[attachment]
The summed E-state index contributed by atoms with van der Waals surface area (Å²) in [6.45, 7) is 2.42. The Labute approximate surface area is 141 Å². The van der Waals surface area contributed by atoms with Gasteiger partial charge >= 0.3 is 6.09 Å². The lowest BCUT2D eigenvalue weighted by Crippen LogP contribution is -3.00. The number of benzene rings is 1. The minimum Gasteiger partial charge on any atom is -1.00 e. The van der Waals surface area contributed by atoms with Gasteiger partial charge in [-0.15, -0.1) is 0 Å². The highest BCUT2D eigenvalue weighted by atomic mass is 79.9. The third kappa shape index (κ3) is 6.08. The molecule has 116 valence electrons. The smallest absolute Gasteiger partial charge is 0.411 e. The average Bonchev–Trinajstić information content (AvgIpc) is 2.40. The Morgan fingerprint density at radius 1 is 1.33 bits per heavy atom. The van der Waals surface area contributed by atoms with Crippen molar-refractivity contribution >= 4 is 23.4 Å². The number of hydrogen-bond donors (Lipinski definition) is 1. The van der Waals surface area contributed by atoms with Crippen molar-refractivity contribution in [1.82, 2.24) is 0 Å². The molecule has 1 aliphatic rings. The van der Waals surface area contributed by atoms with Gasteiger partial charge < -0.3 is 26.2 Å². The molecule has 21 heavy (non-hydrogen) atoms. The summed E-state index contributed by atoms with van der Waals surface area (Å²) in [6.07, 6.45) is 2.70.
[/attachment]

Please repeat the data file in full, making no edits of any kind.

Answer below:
The summed E-state index contributed by atoms with van der Waals surface area (Å²) in [6.45, 7) is 2.42. The Labute approximate surface area is 141 Å². The van der Waals surface area contributed by atoms with Gasteiger partial charge >= 0.3 is 6.09 Å². The lowest BCUT2D eigenvalue weighted by Crippen LogP contribution is -3.00. The number of benzene rings is 1. The minimum Gasteiger partial charge on any atom is -1.00 e. The van der Waals surface area contributed by atoms with Gasteiger partial charge in [-0.15, -0.1) is 0 Å². The highest BCUT2D eigenvalue weighted by atomic mass is 79.9. The third kappa shape index (κ3) is 6.08. The molecule has 116 valence electrons. The smallest absolute Gasteiger partial charge is 0.411 e. The average Bonchev–Trinajstić information content (AvgIpc) is 2.40. The Morgan fingerprint density at radius 1 is 1.33 bits per heavy atom. The van der Waals surface area contributed by atoms with Crippen molar-refractivity contribution >= 4 is 23.4 Å². The number of hydrogen-bond donors (Lipinski definition) is 1. The van der Waals surface area contributed by atoms with Crippen molar-refractivity contribution in [1.82, 2.24) is 0 Å². The molecule has 1 aliphatic rings. The van der Waals surface area contributed by atoms with Gasteiger partial charge < -0.3 is 26.2 Å². The molecule has 21 heavy (non-hydrogen) atoms. The summed E-state index contributed by atoms with van der Waals surface area (Å²) in [6.07, 6.45) is 2.70.